Environmental campaigners have sounded the alarm bell on a “mound of floating plastic” seen on Glasgow’s River Clyde this weekend. Startling photographs shared on Sunday appeared to show dozens of discarded bottles, plastic wrappers and footballs drifting on a makeshift barge of twigs and wood. The rubbish was said to be pooling around a ferry used by the organizers of The Extreme Hangout at COP26.
The event will see eminent guests including NASA astronaut Ron Garan, adventurer Bear Grylls and Channel 4 News presenter Krishnan Guru-Murthy address the climate crisis.
In an ironic twist of events, the Extreme Hangout will kick off at 3pm today with a discussion concerning single-use plastics and their role in climate change.
Amber Nuttall, co-creator of The Extreme Hangout at COP26, said: “Today as I was confronted by the mound of floating plastic outside our event, it really bought home how important our mission at COP26 is.
“Our vision for The Extreme Hangout at COP26 was fuelled by the realisation that the voices of young people are so often ignored, dismissed or patronised.
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“They are the ones who are going to inherit this planet and will be impacted most by the climate crisis, is vital that their concerns be heard loud and clear at COP26, their active participation is crucial.”
Nicola Sturgeon and the SNP have already come under fire for their handling of the summit.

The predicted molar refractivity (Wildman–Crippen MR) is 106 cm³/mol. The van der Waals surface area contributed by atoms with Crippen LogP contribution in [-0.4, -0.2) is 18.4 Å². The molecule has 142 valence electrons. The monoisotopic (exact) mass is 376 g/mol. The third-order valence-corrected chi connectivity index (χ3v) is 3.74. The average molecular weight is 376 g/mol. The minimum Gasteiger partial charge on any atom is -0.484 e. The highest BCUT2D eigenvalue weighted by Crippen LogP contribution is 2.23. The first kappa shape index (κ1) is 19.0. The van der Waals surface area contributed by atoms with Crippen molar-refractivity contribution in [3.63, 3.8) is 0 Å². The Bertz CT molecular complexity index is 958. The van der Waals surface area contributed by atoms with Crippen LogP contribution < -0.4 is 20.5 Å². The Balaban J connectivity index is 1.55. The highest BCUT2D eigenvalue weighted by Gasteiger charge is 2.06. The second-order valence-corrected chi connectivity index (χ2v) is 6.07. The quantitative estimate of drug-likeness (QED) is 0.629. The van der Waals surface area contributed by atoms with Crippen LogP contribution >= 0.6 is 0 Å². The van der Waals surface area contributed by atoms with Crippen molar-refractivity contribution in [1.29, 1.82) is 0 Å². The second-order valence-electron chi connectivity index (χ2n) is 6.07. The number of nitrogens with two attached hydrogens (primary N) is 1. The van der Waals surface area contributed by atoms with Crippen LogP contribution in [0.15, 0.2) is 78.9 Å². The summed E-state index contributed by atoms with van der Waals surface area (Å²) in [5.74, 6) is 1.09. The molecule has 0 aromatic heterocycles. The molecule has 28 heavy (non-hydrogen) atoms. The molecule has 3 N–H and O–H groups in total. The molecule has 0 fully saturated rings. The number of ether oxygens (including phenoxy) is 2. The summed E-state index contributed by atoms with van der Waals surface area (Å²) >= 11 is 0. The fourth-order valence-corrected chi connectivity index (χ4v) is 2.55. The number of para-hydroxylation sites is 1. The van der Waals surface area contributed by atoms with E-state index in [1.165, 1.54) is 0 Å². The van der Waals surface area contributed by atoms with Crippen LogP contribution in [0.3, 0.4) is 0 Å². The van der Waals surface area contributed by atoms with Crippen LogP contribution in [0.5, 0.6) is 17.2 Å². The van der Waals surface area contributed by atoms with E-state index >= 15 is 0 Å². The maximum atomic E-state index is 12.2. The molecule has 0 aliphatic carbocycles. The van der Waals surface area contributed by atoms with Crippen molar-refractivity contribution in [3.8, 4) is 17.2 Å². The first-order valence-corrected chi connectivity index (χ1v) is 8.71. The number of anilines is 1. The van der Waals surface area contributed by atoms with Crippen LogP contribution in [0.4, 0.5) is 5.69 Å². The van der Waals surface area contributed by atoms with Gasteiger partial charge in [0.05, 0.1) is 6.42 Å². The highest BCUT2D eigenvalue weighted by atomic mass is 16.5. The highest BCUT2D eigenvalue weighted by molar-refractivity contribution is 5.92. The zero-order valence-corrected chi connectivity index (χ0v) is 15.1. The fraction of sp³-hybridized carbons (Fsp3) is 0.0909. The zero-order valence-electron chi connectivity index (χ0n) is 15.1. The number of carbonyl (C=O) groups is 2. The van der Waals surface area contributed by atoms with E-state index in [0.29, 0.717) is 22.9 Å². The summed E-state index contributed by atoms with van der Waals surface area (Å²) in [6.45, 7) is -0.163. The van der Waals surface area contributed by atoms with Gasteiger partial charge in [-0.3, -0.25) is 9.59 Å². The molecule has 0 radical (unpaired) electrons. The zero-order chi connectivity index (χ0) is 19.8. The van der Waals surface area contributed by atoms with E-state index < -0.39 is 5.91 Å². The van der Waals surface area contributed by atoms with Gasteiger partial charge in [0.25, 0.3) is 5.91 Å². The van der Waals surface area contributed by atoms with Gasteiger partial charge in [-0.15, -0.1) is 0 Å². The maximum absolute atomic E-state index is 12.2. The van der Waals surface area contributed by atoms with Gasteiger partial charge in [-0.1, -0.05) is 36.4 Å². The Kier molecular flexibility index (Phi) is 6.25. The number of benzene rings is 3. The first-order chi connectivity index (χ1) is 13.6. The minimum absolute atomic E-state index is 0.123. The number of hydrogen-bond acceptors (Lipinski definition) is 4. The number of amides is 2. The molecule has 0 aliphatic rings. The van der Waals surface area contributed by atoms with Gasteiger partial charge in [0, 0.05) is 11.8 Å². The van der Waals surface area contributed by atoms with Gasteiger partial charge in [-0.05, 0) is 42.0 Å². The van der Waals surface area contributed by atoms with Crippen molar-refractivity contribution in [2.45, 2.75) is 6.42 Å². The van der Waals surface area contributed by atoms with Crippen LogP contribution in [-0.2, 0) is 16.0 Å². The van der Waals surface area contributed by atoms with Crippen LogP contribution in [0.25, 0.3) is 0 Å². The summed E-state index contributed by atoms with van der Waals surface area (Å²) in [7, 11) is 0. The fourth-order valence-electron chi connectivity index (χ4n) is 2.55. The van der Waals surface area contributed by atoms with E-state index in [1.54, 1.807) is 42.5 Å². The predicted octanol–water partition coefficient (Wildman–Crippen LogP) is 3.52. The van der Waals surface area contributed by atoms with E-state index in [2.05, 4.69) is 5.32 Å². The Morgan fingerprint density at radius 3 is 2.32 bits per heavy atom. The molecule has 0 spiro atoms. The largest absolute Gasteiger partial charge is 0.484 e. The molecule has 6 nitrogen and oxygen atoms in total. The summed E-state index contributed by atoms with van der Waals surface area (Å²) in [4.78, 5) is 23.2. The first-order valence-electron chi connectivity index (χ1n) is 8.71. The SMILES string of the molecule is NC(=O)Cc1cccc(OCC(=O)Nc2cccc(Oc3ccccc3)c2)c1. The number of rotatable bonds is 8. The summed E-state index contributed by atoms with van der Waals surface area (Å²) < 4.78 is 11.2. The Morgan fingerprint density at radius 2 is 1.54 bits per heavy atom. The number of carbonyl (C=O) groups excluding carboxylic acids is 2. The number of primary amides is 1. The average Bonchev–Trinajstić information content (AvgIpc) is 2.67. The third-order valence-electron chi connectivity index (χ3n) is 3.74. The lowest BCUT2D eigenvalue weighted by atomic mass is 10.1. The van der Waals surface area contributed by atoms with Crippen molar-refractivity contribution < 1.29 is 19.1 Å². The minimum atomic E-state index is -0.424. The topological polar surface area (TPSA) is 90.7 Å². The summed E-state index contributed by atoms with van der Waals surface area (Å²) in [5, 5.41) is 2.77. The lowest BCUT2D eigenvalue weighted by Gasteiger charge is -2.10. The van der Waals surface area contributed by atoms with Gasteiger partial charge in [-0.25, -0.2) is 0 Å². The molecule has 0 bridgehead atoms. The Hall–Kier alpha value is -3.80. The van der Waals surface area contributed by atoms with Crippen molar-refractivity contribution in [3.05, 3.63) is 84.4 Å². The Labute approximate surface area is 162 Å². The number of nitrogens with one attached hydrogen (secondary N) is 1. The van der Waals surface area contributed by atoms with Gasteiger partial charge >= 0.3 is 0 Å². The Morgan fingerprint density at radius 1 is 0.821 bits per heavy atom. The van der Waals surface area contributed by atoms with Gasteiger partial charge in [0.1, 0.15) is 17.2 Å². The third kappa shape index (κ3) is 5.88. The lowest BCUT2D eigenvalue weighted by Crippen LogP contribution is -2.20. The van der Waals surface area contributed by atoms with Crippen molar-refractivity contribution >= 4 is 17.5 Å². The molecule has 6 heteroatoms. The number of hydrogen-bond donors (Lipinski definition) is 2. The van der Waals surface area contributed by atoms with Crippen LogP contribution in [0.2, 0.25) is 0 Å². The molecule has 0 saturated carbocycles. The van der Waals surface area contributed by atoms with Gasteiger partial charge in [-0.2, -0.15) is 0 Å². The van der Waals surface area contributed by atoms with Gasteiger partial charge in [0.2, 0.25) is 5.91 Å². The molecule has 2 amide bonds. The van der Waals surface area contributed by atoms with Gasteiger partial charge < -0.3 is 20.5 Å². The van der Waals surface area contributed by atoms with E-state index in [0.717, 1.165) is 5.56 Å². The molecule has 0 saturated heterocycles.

According to recent reports, Glasgow has been overrun with rats, flytipping and gridlocked roads.
Glasgow’s bin collectors have also gone on strike this week, in a decision Glasgow City Council has called “very disappointing”.
Sian Sutherland, co-founder of Plastic Planet, said: “Plastic is our environmental crisis in plain sight.
“Billions of items are thrown away daily, polluting our planet for centuries.
“Plastic is the canary in the climate crisis coal mine, so it is somehow fitting that our guilty habits have washed up on the shores of the Clyde and The Extreme Hangout at COP26.
“The fossil fuel industry plan to treble plastic production by 2040, emitting more greenhouse gasses than the coal industry.
“Let us make sure plastic is high on the COP agenda to stop this happening.”
Ahead of the summit, Susan Aitken, the leader of Glasgow’s SNP-run city council, said the city would only need a “spruce-up” to welcome world leaders and climate delegations.
However, she came under fire for her comments from the Scottish Conservatives opposition who feel Scotland is sending the wrong message to the world.
Glasgow MSP Sandesh Gulhane said: “The city is in an absolutely sorry state.
“Make no bones about it: We have an absolutely disgusting, filthy city full of rubbish.
“To say that Glasgow ‘needs a wee spruce-up’ is the most out-of-touch thing that I have ever heard.”
Asked about the Scottish Government’s handling of the situation, a spokesperson told Express.co.uk last month Scotland is proud to host the climate summit.
They said: “We have been working very closely with the UK Government and partners, including Glasgow City Council and Police Scotland, to deliver a safe, secure and successful COP26 in November.
“COP26 represents the world’s best chance – and possibly one of our last chances – to limit global warming to 1.5 degrees.
“That’s why it is important that world leaders are coming together in person in Glasgow, to mobilise the ambition, finance, resources and joint working needed to deliver on the Paris Agreement goals.”
The COP26 summit will end next week on Friday, November 12.
The Extreme Hangout at COP26 will wrap up by November 6 with a discussion of the global food system.
Express.co.uk asked Glasgow City Council to comment.